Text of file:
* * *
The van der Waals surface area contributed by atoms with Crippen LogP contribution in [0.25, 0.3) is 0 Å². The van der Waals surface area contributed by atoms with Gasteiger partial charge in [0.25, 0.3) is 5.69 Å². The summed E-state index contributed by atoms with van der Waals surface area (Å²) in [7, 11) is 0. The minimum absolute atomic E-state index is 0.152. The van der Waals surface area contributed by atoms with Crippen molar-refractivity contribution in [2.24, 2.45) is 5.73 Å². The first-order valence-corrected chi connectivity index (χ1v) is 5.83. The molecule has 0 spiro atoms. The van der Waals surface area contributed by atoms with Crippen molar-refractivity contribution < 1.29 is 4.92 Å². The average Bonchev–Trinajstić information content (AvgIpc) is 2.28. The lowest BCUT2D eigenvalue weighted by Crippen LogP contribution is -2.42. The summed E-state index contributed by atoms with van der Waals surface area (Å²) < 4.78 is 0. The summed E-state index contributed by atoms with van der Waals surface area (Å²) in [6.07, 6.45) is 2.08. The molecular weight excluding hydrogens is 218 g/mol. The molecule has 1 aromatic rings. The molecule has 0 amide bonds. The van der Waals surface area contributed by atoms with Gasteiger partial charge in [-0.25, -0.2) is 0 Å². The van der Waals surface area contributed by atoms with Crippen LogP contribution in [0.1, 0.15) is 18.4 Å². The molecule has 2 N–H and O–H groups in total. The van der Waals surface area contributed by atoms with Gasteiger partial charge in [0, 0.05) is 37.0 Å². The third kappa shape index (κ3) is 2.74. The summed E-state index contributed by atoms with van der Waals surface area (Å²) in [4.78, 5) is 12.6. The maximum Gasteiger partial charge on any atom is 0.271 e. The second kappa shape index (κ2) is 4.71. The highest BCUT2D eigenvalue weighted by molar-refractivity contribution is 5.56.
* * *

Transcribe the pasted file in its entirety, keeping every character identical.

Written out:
The van der Waals surface area contributed by atoms with Crippen LogP contribution in [0.25, 0.3) is 0 Å². The van der Waals surface area contributed by atoms with Gasteiger partial charge in [0.25, 0.3) is 5.69 Å². The summed E-state index contributed by atoms with van der Waals surface area (Å²) in [7, 11) is 0. The minimum absolute atomic E-state index is 0.152. The van der Waals surface area contributed by atoms with Crippen molar-refractivity contribution in [2.24, 2.45) is 5.73 Å². The first-order valence-corrected chi connectivity index (χ1v) is 5.83. The molecule has 0 spiro atoms. The van der Waals surface area contributed by atoms with Crippen molar-refractivity contribution < 1.29 is 4.92 Å². The average Bonchev–Trinajstić information content (AvgIpc) is 2.28. The lowest BCUT2D eigenvalue weighted by Crippen LogP contribution is -2.42. The summed E-state index contributed by atoms with van der Waals surface area (Å²) < 4.78 is 0. The summed E-state index contributed by atoms with van der Waals surface area (Å²) in [6.07, 6.45) is 2.08. The molecular weight excluding hydrogens is 218 g/mol. The molecule has 1 aromatic rings. The molecule has 0 amide bonds. The van der Waals surface area contributed by atoms with Gasteiger partial charge in [-0.25, -0.2) is 0 Å². The van der Waals surface area contributed by atoms with Crippen LogP contribution in [0.1, 0.15) is 18.4 Å². The molecule has 2 N–H and O–H groups in total. The van der Waals surface area contributed by atoms with Gasteiger partial charge in [0, 0.05) is 37.0 Å². The third kappa shape index (κ3) is 2.74. The summed E-state index contributed by atoms with van der Waals surface area (Å²) in [4.78, 5) is 12.6. The maximum Gasteiger partial charge on any atom is 0.271 e. The second kappa shape index (κ2) is 4.71. The highest BCUT2D eigenvalue weighted by molar-refractivity contribution is 5.56.